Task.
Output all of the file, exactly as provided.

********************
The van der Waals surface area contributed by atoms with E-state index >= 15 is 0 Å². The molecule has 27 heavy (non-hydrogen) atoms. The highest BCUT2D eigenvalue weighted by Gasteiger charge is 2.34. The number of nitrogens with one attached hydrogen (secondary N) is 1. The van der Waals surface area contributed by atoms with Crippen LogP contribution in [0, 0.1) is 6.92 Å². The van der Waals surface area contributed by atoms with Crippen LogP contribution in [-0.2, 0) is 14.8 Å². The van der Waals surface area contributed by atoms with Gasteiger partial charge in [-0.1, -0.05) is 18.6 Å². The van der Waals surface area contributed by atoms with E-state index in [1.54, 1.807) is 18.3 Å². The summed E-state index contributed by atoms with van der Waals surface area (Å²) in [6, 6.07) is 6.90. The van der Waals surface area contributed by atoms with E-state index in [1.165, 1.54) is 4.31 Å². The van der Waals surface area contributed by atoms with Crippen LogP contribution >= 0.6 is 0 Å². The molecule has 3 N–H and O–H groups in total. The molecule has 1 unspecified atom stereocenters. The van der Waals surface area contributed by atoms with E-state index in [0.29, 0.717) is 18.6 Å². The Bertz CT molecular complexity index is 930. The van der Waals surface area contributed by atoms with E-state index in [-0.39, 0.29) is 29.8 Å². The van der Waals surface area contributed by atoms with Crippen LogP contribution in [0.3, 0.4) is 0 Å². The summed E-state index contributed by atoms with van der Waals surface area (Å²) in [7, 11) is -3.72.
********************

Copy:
The van der Waals surface area contributed by atoms with E-state index >= 15 is 0 Å². The molecule has 27 heavy (non-hydrogen) atoms. The highest BCUT2D eigenvalue weighted by Gasteiger charge is 2.34. The number of nitrogens with one attached hydrogen (secondary N) is 1. The van der Waals surface area contributed by atoms with Crippen LogP contribution in [0, 0.1) is 6.92 Å². The van der Waals surface area contributed by atoms with Crippen LogP contribution in [-0.2, 0) is 14.8 Å². The van der Waals surface area contributed by atoms with Gasteiger partial charge in [-0.1, -0.05) is 18.6 Å². The van der Waals surface area contributed by atoms with E-state index in [1.54, 1.807) is 18.3 Å². The summed E-state index contributed by atoms with van der Waals surface area (Å²) in [6, 6.07) is 6.90. The van der Waals surface area contributed by atoms with E-state index in [1.165, 1.54) is 4.31 Å². The van der Waals surface area contributed by atoms with Crippen LogP contribution >= 0.6 is 0 Å². The molecule has 3 N–H and O–H groups in total. The molecule has 1 unspecified atom stereocenters. The van der Waals surface area contributed by atoms with E-state index in [0.29, 0.717) is 18.6 Å². The Bertz CT molecular complexity index is 930. The van der Waals surface area contributed by atoms with E-state index in [-0.39, 0.29) is 29.8 Å². The van der Waals surface area contributed by atoms with Crippen LogP contribution in [0.3, 0.4) is 0 Å². The summed E-state index contributed by atoms with van der Waals surface area (Å²) in [7, 11) is -3.72.